Kim Choong-soo: still optimistic
At a time of growing external uncertainties, economic projections seem a touch meaningless.
Still, the Bank of Korea on Thursday cut its growth forecast for next year to 3.8 per cent from its July estimate of 4.0 per cent, citing increasing “downside risks” from the US fiscal impasse. The Bank also held interest rates steady at 2.5 per cent, as expected.
The Bank of Korea held rates steady on Thursday at 2.5 per cent – the third hold in a row. So far, all as expected.
But the statement from the bank was a fair bit more optimistic than in previous monetary policy minutes. So what’s the good news?
South Korean banks’ outstanding loans to households posted the biggest monthly fall on record in January – seemingly good news for policy makers seeking to rein in the country’s huge household debt.
But the data highlight a dilemma for the authorities, because the falling household loans could also have a depressing effect on the country’s sluggish property market.
It’s a daunting job to forecast economic growth at time of huge uncertainty over the global outlook and volatility in financial markets. That is why some investors just dismiss economists’ projections as meaningless.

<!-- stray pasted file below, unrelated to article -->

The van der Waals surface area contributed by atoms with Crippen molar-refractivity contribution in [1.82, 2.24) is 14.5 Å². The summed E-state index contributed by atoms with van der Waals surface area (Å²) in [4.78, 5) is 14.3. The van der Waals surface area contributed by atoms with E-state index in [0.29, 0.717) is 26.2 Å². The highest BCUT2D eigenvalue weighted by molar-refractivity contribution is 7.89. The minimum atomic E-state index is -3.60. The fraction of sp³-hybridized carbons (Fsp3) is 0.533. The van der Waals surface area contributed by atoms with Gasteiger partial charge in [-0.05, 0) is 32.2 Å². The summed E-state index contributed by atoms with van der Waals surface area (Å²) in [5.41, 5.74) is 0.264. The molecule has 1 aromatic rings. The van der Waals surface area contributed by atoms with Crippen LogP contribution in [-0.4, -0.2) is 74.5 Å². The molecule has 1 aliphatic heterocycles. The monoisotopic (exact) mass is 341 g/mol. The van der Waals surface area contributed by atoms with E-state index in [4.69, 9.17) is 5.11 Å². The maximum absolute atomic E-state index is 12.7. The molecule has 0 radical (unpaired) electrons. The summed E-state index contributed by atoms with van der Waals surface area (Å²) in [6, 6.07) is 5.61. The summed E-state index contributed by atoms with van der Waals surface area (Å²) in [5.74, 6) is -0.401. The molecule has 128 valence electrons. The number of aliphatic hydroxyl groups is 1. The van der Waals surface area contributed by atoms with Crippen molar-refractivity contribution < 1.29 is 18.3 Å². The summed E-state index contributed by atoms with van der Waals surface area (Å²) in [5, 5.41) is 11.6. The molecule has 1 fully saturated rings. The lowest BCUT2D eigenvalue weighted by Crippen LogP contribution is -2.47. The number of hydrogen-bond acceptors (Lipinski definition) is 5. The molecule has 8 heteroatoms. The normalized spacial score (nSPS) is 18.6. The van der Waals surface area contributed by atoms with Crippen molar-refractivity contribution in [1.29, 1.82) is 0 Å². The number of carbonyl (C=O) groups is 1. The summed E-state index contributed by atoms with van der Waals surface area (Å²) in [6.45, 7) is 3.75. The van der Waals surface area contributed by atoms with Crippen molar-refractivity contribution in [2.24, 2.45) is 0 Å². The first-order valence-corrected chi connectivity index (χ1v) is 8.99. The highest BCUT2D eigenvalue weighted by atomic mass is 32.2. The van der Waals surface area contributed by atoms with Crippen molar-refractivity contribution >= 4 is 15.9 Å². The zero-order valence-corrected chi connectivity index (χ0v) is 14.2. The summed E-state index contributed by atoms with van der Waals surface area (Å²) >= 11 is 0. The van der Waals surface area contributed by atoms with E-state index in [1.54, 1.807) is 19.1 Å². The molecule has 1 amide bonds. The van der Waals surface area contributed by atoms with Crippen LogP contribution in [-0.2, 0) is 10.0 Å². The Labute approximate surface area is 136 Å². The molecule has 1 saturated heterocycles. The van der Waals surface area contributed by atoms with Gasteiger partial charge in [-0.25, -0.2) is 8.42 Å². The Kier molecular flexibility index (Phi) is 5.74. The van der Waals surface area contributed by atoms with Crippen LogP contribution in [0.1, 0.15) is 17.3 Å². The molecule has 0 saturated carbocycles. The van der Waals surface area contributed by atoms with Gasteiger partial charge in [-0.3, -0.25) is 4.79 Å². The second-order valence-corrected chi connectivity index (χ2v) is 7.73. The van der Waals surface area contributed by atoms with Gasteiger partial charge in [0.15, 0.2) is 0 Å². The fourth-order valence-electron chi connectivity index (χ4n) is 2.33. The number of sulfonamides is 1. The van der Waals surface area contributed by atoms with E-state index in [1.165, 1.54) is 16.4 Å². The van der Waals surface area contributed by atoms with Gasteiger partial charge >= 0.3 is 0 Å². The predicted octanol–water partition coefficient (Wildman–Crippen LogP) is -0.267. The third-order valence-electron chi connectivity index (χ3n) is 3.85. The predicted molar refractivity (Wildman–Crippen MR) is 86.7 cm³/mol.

The Bank of Korea’s notoriously inaccurate economic projections give critics plenty of ammunition. On Thursday, the Bank cut its forecasts for 2012 for the third time this year, estimating growth at 2.4 per cent, well short of its initial 3.7 per cent figure. With the bank cutting interest rates by 25 basis points to 2.75 per cent, arguments over growth predictions are no academic matter.
South Korea’s most conspicuously worrying statistic – its towering stock of household debt – continues to grow.
According to the latest data, published by the Bank of Korea on Thursday, household credit rose by 1.2 per cent between the end of March and the end of June, taking it to 922 trillion won ($816bn): a year-on-year rise of 5.6 per cent from the previous year. But there are signs that the rate of increase might be slowing.